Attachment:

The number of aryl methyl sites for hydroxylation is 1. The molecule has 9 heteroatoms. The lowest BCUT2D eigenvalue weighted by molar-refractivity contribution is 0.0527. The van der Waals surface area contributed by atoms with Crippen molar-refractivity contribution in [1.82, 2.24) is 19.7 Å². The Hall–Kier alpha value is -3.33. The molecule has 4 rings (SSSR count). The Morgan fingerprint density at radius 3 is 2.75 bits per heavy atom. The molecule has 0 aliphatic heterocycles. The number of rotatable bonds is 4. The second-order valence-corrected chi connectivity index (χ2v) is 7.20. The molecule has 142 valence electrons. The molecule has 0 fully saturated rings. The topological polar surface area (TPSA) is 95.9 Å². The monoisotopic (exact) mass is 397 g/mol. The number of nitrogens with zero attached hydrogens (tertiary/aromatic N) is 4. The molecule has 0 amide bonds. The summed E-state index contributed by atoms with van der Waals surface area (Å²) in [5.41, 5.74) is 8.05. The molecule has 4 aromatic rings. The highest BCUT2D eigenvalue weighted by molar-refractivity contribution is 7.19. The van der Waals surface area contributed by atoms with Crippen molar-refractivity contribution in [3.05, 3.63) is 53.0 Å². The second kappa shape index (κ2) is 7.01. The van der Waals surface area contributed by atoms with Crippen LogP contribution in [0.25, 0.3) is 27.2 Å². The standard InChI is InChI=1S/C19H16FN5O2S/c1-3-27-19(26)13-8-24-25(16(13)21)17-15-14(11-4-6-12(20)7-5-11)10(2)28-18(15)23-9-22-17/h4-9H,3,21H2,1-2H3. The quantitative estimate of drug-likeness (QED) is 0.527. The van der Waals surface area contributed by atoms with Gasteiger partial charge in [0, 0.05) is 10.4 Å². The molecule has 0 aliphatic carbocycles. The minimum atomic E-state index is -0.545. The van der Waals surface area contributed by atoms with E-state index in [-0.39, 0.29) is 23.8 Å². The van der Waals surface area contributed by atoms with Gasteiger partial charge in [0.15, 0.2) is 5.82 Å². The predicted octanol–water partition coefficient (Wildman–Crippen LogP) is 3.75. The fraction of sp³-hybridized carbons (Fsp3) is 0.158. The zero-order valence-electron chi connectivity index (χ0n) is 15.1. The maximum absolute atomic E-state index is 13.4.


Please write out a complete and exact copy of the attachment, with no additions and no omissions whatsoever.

The number of aryl methyl sites for hydroxylation is 1. The molecule has 9 heteroatoms. The lowest BCUT2D eigenvalue weighted by molar-refractivity contribution is 0.0527. The van der Waals surface area contributed by atoms with Crippen molar-refractivity contribution in [1.82, 2.24) is 19.7 Å². The Hall–Kier alpha value is -3.33. The molecule has 4 rings (SSSR count). The Morgan fingerprint density at radius 3 is 2.75 bits per heavy atom. The molecule has 0 aliphatic heterocycles. The number of rotatable bonds is 4. The second-order valence-corrected chi connectivity index (χ2v) is 7.20. The molecule has 142 valence electrons. The molecule has 0 fully saturated rings. The topological polar surface area (TPSA) is 95.9 Å². The monoisotopic (exact) mass is 397 g/mol. The number of nitrogens with zero attached hydrogens (tertiary/aromatic N) is 4. The molecule has 0 amide bonds. The summed E-state index contributed by atoms with van der Waals surface area (Å²) in [5.41, 5.74) is 8.05. The molecule has 4 aromatic rings. The highest BCUT2D eigenvalue weighted by molar-refractivity contribution is 7.19. The van der Waals surface area contributed by atoms with Crippen molar-refractivity contribution in [3.05, 3.63) is 53.0 Å². The second kappa shape index (κ2) is 7.01. The van der Waals surface area contributed by atoms with Crippen LogP contribution in [0.25, 0.3) is 27.2 Å². The standard InChI is InChI=1S/C19H16FN5O2S/c1-3-27-19(26)13-8-24-25(16(13)21)17-15-14(11-4-6-12(20)7-5-11)10(2)28-18(15)23-9-22-17/h4-9H,3,21H2,1-2H3. The quantitative estimate of drug-likeness (QED) is 0.527. The van der Waals surface area contributed by atoms with Gasteiger partial charge in [0, 0.05) is 10.4 Å². The molecule has 0 aliphatic carbocycles. The minimum atomic E-state index is -0.545. The van der Waals surface area contributed by atoms with E-state index in [-0.39, 0.29) is 23.8 Å². The van der Waals surface area contributed by atoms with Gasteiger partial charge in [0.15, 0.2) is 5.82 Å². The predicted octanol–water partition coefficient (Wildman–Crippen LogP) is 3.75. The fraction of sp³-hybridized carbons (Fsp3) is 0.158. The zero-order valence-electron chi connectivity index (χ0n) is 15.1. The maximum absolute atomic E-state index is 13.4.